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Ryanair Pilots Strike Hits 55,000 Customers Across Europe

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Ryanair faced its worst one-day strike on Friday after a walk-out by pilots in five European countries disrupted the plans of an estimated 55,000 travellers with the budget airline at the height of the summer holiday season, an official said.

Ryanair, which averted widespread strikes before last Christmas by agreeing to recognise unions for the first time in its 30-year history, has been unable to quell rising protests over slow progress in negotiating collective labour agreements.

About 40 Ryanair pilots in Sweden went on strike on Friday, the Swedish pilots’ union (SPF) said. “Today our members are on strike to demand their rights,” SPF Head, Martin Lindgren, said in a statement.

The union said it wanted its members to have basic labour rights, and the right to select its representatives in talks with Ryanair.

In the Netherlands, however, no flights were cancelled in spite the decision of Dutch pilots to strike, Ryanair announced on Friday.

The discount airline has hired non-striking foreign pilots as substitutes.

To date, the 24-hour stoppage also affects pilots in Belgium, Germany and Ireland.

As far as the strike’s impact in Sweden is concerned, Ryanair cancelled 22 flights to and from Sweden.

The strike affected most of Ryanair’s flights to and from the regional Skvasta airport, about 100 kilometres south of Stockholm.

Skavsta airport was prepared to assist passengers affected by the strike but so far only “a handful’’ have turned up and they “were easily accommodated,’’ Skavsta Airport Managing Director, Peter Steinmetz, said.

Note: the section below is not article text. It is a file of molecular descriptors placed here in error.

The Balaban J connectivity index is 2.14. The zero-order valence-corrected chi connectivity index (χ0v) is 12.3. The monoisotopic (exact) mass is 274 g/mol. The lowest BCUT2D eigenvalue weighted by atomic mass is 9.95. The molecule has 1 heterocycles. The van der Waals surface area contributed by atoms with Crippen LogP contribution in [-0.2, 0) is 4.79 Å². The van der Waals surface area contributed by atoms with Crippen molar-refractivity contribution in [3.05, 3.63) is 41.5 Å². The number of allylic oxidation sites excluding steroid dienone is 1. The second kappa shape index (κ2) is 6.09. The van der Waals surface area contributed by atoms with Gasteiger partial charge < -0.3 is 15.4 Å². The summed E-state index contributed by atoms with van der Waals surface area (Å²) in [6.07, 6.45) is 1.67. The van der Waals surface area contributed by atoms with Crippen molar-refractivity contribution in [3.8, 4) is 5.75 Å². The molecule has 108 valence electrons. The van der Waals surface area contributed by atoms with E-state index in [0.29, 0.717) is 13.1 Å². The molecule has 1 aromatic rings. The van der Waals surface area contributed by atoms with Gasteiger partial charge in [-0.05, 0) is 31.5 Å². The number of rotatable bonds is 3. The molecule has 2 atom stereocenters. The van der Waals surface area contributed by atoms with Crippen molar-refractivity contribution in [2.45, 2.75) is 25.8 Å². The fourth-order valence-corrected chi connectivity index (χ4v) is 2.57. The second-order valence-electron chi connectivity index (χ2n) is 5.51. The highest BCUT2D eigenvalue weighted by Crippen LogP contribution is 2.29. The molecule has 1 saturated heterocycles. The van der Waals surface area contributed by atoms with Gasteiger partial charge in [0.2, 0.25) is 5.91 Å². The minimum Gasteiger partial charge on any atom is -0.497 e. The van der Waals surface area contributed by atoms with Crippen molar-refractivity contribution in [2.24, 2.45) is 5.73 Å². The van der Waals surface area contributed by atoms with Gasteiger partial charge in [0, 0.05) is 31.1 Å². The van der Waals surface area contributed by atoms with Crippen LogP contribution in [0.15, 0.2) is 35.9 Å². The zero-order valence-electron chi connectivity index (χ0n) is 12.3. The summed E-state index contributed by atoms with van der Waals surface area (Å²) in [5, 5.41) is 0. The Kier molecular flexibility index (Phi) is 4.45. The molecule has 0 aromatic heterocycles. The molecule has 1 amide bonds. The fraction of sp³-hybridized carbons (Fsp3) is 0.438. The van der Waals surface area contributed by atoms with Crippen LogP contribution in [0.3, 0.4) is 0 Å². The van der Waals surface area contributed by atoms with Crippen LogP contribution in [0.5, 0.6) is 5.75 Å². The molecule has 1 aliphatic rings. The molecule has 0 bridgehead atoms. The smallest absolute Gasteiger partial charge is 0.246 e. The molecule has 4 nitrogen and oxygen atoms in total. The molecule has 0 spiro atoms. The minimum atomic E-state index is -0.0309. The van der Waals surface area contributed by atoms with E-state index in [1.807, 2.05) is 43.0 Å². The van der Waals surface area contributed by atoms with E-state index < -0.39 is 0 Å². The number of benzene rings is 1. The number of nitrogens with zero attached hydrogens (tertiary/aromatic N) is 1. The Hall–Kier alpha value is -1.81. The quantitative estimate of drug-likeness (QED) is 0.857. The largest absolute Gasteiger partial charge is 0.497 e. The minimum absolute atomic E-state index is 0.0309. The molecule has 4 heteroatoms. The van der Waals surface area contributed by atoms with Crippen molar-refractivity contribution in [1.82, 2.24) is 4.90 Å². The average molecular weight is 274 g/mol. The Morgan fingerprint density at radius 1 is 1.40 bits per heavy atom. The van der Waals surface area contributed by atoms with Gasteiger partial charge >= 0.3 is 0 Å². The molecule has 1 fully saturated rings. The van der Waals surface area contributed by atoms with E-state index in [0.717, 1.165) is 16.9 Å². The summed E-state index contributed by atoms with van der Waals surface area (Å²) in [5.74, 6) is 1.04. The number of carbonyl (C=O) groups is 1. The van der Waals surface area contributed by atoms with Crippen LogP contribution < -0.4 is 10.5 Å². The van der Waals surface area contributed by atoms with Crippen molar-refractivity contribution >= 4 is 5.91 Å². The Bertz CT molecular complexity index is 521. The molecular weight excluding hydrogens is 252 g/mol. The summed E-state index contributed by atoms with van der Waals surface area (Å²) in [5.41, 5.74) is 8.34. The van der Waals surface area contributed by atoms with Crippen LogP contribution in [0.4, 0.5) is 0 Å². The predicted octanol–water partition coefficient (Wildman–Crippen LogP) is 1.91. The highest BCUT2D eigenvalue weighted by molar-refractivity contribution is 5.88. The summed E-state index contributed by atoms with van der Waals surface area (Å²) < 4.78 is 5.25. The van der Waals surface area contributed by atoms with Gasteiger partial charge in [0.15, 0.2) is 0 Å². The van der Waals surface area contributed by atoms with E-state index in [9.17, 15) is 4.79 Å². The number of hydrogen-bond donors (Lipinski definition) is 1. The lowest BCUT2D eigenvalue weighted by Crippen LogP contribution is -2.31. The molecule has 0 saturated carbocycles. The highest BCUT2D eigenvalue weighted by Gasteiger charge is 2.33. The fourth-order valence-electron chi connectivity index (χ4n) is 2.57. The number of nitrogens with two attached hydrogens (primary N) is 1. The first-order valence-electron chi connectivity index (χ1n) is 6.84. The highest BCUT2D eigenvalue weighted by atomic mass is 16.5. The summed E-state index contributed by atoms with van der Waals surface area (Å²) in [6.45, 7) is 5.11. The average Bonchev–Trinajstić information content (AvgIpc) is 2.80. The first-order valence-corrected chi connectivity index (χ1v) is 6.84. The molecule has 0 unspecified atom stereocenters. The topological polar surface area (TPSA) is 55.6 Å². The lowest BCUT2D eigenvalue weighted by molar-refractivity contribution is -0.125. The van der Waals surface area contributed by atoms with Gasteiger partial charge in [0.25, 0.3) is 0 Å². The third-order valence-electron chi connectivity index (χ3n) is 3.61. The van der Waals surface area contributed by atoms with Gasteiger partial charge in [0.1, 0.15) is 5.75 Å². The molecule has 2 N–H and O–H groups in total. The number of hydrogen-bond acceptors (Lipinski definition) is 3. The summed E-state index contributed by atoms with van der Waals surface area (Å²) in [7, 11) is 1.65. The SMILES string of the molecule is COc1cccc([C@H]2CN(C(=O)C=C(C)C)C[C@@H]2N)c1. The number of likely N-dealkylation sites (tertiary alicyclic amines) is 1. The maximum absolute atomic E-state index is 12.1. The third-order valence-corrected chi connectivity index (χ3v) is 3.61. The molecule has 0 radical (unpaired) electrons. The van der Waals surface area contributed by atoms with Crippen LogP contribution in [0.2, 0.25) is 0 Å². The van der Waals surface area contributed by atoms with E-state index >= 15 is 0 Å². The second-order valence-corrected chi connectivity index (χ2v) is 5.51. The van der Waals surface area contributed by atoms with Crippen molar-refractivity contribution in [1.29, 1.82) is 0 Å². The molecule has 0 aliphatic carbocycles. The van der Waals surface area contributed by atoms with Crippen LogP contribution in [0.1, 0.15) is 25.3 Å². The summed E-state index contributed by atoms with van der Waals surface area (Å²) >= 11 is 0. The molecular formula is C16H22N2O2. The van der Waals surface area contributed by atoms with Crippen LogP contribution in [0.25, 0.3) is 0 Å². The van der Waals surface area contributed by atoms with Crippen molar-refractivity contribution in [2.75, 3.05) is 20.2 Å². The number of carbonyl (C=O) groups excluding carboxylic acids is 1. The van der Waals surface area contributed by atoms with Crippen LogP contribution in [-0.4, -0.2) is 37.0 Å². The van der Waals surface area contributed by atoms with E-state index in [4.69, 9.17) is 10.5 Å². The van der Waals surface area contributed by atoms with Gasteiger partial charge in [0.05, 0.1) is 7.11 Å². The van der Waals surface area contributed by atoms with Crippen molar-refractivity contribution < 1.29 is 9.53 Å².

The strike has been “well communicated,’’ he added.

Ryanair had a late evening flight from Skavsta to London Stansted as well as one flight to Naples, Italy, that were not affected by Friday’s labour action.

Ryanair said it had informed passengers affected by the cancellations.

In response to unions serving strike notices, Ryanair had announced the cancellations in recent days of 250 flights in and out of Germany, 104 to and from Belgium and another 42 in Sweden and its home market of Ireland, where around a quarter of its pilots were staging their fifth 24-hour walkout.

“What I find unjustified is that the pilots draw the short straw, because people want to fly cheaply,” said Daniel Flamman, one of several passengers said at Frankfurt airport who said they sympathized with the pilots.

“It’s annoying that it’s happening in the summer holidays, but it’s the only means they have.”

Ingolf Schumacher, pay negotiator at Germany’s Vereinigung Cockpit (VC) union, said pilots had to be prepared for “a very long battle” and that it could take months to push through change at Europe’s largest low-cost carrier.

The unrest is one of the biggest challenges to face long-term chief executive Michael O’Leary, who was once quoted as saying he would rather cut off his hand than recognise unions and on another occasion crossed a picket line of baggage handlers to help load a plane.

The outspoken O’Leary has in recent years tried to soften Ryanair’s abrasive public image, fearing it could be counter-productive for Europe’s most profitable airline.

The strike topped the 300 flights a day Ryanair had to cancel in July when cabin crews in Belgium, Portugal and Spain went on strike for 48 hours.

A Dutch court also rejected a case from Ryanair seeking to block pilots in the Netherlands from joining Friday’s strike, but the Irish airline said all of its flights there would run as scheduled.

Ryanair operates more than 2,000 flights a day, serving 223 airports across 37 countries in Europe and North Africa, and insists it will not change the low-cost model that transformed the industry and has made it Europe’s most profitable airline.

Apologising to customers, Ryanair said in a statement that it took every step to minimise the disruption and called on striking unions to continue negotiations instead of calling any more “unjustified strikes.”

It has further angered unions by threatening to move jobs away from bases affected by the stoppages, and began carrying that out in Dublin where it cut its winter fleet by 20 percent and put over 300 employees on preliminary notice.

Ryanair has said that strike action will hit average fares because it takes up seats that it could otherwise have sold at a high last-minute price.(Reuters/NAN)

 



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